The Mark of Criminality
Rhetoric, Race, and Gangsta Rap in the War-on-Crime Era
University of Alabama Press 2017
New Books in African American StudiesNew Books in American StudiesNew Books in Arts & LettersNew Books in CommunicationsNew Books in Critical TheoryNew Books in MusicNew Books in Peoples & PlacesNew Books in Politics & SocietyNew Books Network June 12, 2019 Lee Pierce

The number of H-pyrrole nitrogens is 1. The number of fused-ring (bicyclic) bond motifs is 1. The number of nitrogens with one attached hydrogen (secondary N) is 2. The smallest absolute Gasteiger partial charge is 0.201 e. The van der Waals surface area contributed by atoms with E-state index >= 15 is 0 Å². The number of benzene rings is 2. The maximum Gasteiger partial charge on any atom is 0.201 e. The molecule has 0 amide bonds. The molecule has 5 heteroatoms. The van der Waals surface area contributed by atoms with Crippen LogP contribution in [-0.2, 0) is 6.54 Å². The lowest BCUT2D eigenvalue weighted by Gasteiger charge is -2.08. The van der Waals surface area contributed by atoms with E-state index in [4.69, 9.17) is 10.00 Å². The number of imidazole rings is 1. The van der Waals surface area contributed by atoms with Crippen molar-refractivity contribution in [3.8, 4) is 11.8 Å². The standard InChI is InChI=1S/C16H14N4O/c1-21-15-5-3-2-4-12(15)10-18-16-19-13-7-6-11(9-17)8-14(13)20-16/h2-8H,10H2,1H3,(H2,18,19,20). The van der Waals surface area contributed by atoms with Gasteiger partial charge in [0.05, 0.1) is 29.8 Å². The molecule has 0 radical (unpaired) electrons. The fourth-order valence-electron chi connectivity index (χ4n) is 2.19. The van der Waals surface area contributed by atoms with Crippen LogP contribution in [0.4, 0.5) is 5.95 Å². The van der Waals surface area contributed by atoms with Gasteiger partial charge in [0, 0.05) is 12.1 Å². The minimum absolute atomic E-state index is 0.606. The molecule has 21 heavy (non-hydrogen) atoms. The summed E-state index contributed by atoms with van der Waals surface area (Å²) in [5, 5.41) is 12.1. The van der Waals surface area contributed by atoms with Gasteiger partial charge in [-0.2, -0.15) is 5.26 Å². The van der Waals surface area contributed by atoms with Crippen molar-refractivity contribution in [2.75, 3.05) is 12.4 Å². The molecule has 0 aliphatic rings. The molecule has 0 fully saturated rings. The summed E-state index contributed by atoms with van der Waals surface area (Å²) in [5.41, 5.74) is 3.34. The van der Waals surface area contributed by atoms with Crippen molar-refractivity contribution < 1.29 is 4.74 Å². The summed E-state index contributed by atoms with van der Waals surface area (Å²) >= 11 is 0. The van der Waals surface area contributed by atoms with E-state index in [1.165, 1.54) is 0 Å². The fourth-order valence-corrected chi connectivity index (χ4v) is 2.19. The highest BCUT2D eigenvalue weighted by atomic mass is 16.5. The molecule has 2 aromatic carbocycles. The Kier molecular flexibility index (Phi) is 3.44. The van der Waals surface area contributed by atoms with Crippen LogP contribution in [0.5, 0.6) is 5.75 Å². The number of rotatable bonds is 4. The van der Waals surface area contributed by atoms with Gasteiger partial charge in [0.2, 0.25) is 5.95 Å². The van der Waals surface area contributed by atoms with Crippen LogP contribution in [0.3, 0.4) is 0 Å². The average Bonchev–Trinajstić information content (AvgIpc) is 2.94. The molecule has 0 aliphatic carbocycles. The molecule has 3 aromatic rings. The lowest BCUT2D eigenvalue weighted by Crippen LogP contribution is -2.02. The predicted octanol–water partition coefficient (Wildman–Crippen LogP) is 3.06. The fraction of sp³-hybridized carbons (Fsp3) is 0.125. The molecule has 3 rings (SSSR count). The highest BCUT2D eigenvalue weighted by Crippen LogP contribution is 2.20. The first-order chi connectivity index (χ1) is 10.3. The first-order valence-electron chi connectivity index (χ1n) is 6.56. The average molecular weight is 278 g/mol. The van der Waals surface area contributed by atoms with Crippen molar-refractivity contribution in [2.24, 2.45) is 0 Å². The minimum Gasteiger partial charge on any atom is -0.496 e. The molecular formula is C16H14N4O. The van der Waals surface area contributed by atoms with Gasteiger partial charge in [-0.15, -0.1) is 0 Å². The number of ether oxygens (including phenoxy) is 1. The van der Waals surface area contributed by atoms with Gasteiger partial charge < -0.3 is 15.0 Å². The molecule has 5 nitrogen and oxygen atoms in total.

On this episode, Dr. Lee Pierce (she/they)–Asst. Prof. of Communication at SUNY Geneseo–interviews Bryan McCann (he/his)–Associate Professor of Communication at Louisiana State University–on a dope new work of cultural criticism The Mark of Criminality: Rhetoric, Race, and Gangsta Rap in the War-on-Crime Era (University of Alabama Press, 2017). The Mark of Criminality positions the work of key gangsta rap artists–Dr. Dre, Snoop Dogg, and Tupac Shakur–as well as the controversies their work produced, squarely within the law-and-order politics and popular culture of the 1980s and 1990s to reveal a profoundly complex period in American history when the meanings of crime and criminality were incredibly unstable. McCann argues that, among other well-circulated meanings, the mark of criminality was a source of power, credibility, and revenue. By understanding gangsta rap as a potent, if deeply imperfect, enactment of the mark of criminality, we can better understand how crime is always a site of struggle over meaning.